Arm length and shoulder length both play a role, which is why you have to test your movement off of the bike to see what works best for you on the bike. Any formula based on just one of two things will always have flaws because you have to check the entire system in the context of the movement you are looking for.

      Reply • June 12 at 1:18 pm
  2. Toni says:

    i would like to bring another aspect in. I learned during my singing lessons, that there are 2 kinds of people. Some prefer to breath in and getting power through it, while having the shoulders more wide. The others getting power trough breathing out and they are more seen in a more bent position. I’m a breath-in person and 1.95m tall, therefore i like to have my 780mm bar.
    Not sure how this affects your advice…
    Is there a recommendation for handlebar length in connection trough arm length?

    Reply • June 10 at 6:20 pm
    • bikejames bikejames says:

      I’d have to look more into that but I don’t think that breathing in or out for power affects your hand width. Where/ Who did you learn this idea from? I’d like to look more into it.

      In the end, you have to test your movement off of the bike to see what works best for you on the bike. Any formula based on just one of two things will always have flaws because you have to check the entire system in the context of the movement you are looking for.

      Reply • June 12 at 1:20 pm
      • Toni says:

        I didnt want to tell, its about how you breath, but how the shoulder position benefits the breath-in type, independently how you should have the bar with. It might not affect your advice though, but the breath-in type will have less overall power with to narrow handlebars, which might not come on mtbs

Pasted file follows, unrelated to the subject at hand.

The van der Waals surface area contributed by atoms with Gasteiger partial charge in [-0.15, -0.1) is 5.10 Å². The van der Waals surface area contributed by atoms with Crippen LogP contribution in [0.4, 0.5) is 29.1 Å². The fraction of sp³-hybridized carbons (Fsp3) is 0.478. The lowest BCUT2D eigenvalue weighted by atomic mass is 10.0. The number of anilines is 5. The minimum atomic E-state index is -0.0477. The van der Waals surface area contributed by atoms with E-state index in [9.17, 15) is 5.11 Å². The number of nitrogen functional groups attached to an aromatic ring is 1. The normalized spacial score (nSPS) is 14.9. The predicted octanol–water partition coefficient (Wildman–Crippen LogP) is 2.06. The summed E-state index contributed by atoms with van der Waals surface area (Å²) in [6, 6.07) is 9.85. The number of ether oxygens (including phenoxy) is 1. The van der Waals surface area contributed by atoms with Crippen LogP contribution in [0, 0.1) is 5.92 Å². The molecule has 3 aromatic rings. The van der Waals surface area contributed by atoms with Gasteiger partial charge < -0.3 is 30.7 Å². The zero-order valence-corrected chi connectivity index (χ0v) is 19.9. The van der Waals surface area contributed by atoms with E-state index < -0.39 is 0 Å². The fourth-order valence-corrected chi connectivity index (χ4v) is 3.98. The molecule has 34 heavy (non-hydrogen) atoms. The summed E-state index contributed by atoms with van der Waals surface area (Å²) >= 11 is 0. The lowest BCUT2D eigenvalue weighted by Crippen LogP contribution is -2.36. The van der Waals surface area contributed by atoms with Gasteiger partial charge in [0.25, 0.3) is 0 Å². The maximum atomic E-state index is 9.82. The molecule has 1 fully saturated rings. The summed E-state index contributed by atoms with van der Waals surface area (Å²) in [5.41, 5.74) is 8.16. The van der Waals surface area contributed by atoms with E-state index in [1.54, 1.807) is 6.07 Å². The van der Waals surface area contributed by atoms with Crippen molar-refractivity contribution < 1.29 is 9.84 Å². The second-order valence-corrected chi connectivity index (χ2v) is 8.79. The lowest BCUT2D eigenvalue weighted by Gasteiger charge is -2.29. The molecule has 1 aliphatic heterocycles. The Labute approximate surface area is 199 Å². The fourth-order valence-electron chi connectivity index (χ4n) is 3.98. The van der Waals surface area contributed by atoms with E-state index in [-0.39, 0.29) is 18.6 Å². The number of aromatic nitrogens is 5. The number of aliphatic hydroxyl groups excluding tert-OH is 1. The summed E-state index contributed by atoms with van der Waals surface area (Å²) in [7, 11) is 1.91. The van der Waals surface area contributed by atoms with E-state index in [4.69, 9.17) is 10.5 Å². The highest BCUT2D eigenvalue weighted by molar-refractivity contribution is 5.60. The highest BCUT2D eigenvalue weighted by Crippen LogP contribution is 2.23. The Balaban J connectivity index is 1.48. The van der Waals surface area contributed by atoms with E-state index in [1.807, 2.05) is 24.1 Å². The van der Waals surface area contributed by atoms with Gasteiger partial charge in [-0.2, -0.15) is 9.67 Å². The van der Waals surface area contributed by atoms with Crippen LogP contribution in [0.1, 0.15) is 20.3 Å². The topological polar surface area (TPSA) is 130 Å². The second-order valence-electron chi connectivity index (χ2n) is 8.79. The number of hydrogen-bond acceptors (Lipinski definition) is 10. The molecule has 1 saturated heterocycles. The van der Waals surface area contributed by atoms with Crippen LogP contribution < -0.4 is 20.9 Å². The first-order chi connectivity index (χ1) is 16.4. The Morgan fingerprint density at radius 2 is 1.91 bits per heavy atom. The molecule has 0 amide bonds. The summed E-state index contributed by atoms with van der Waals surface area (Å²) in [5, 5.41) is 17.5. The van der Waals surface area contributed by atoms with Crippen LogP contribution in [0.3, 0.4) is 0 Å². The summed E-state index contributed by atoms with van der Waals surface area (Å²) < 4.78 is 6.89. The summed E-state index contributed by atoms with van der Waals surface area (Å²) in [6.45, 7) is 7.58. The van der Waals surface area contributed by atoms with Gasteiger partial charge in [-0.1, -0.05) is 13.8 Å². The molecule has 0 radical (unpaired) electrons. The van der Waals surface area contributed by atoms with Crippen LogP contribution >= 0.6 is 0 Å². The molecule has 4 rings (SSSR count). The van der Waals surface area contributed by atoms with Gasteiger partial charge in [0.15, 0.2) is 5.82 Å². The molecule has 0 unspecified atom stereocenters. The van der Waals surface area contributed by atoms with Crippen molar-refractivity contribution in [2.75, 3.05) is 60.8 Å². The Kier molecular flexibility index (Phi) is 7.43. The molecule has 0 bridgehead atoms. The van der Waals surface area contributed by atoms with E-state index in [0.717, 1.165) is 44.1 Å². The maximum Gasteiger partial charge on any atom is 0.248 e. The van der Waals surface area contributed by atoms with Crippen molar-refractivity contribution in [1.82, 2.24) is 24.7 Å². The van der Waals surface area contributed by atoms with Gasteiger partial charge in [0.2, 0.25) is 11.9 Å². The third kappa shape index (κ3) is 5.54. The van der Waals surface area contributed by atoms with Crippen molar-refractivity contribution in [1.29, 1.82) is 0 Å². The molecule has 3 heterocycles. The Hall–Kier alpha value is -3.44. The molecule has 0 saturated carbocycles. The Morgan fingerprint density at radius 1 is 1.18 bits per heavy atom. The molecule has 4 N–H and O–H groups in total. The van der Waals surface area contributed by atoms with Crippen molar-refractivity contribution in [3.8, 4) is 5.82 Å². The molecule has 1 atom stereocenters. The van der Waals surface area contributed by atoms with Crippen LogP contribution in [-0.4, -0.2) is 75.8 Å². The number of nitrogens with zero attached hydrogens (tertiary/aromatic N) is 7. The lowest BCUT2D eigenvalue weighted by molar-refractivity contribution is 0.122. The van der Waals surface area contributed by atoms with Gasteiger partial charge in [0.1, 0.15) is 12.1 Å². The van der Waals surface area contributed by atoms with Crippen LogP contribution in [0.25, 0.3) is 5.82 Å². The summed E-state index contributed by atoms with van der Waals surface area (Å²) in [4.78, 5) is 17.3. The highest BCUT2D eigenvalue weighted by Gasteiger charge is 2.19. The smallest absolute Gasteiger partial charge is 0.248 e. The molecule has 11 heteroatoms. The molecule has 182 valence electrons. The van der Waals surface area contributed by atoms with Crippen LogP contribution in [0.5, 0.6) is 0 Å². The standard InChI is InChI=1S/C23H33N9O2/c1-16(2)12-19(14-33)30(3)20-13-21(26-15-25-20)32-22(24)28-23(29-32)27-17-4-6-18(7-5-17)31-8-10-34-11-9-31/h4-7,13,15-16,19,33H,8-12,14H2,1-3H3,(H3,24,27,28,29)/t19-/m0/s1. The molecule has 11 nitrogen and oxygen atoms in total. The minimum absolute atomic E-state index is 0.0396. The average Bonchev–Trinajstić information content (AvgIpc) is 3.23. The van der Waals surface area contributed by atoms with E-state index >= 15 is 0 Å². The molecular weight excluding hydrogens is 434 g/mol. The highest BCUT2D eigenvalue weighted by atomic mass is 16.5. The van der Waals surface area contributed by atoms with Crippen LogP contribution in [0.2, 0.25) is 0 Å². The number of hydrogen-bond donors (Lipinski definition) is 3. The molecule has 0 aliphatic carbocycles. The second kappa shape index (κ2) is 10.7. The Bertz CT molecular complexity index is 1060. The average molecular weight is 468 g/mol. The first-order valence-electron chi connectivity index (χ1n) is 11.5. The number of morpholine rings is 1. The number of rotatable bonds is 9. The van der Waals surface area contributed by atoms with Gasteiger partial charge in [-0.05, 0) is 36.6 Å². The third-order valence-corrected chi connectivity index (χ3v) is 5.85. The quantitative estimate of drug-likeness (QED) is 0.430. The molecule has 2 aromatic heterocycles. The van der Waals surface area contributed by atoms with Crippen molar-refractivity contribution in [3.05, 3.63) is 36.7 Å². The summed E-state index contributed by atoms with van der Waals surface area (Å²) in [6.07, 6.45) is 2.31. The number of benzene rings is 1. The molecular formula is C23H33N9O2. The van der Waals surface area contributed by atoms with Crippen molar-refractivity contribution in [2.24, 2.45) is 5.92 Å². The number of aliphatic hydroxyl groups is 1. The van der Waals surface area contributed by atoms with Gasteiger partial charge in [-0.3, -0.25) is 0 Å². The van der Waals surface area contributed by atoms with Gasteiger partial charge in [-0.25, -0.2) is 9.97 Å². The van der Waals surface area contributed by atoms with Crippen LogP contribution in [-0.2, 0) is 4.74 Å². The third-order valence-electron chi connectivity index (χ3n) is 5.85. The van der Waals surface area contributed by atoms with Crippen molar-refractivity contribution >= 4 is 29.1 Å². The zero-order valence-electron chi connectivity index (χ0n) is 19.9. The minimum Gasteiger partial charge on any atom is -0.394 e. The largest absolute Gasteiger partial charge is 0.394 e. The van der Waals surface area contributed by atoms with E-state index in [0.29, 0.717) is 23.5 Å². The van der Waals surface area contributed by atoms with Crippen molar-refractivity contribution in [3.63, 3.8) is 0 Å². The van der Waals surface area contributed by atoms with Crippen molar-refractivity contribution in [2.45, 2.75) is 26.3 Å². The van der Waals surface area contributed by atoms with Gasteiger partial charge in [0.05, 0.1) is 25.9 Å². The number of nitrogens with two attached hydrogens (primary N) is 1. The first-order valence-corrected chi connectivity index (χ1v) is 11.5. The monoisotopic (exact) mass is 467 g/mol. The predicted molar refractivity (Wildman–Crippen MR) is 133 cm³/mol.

I can ask my singing teacher for an english website…

        Reply • June 13 at 3:13 am
  3. Josh says:

    James, any thoughts on the various “alt” bars out there for mountain biking? Most have a lot more sweep than a traditional bar; for instance, the Jones H-bar has something like 45 degrees of sweep. How does that sweep affect the right size of handlebar for a particular rider?

    Reply • June 13 at 10:36 am
    • James Wilson says:

      In general, the width is going to be roughly the same. The principles of you having a sweet spot of hand width where you’re able to push and pull effectively are the same. Changing your hand grip won’t change the width that is most comfortable for you to a huge degree.

      Personally, I don’t have a whole lot of experience with these bars. In the few times I’ve used them, it interfered with my ability to push and pull effectively. While it may help some riders improve their comfort, there’s not a lot in the way of overall performance benefits.

      Reply • June 25 at 2:58 pm
  4. Dan says:

    Hi Josh, I find that about 12-16 degree bend engages my lats more efficiently than the standard 6-9 deg bend.

    Reply • June 21 at 1:39 am
  5. Steven says:

    Are you also increasing stem length to compensate for narrower bars?

    Reply • July 14 at 7:38 pm
    • bikejames bikejames says:

      No, I leave the stem length the same, it is not really directly tied to handlebar width.

      Reply • July 18 at 9:52 am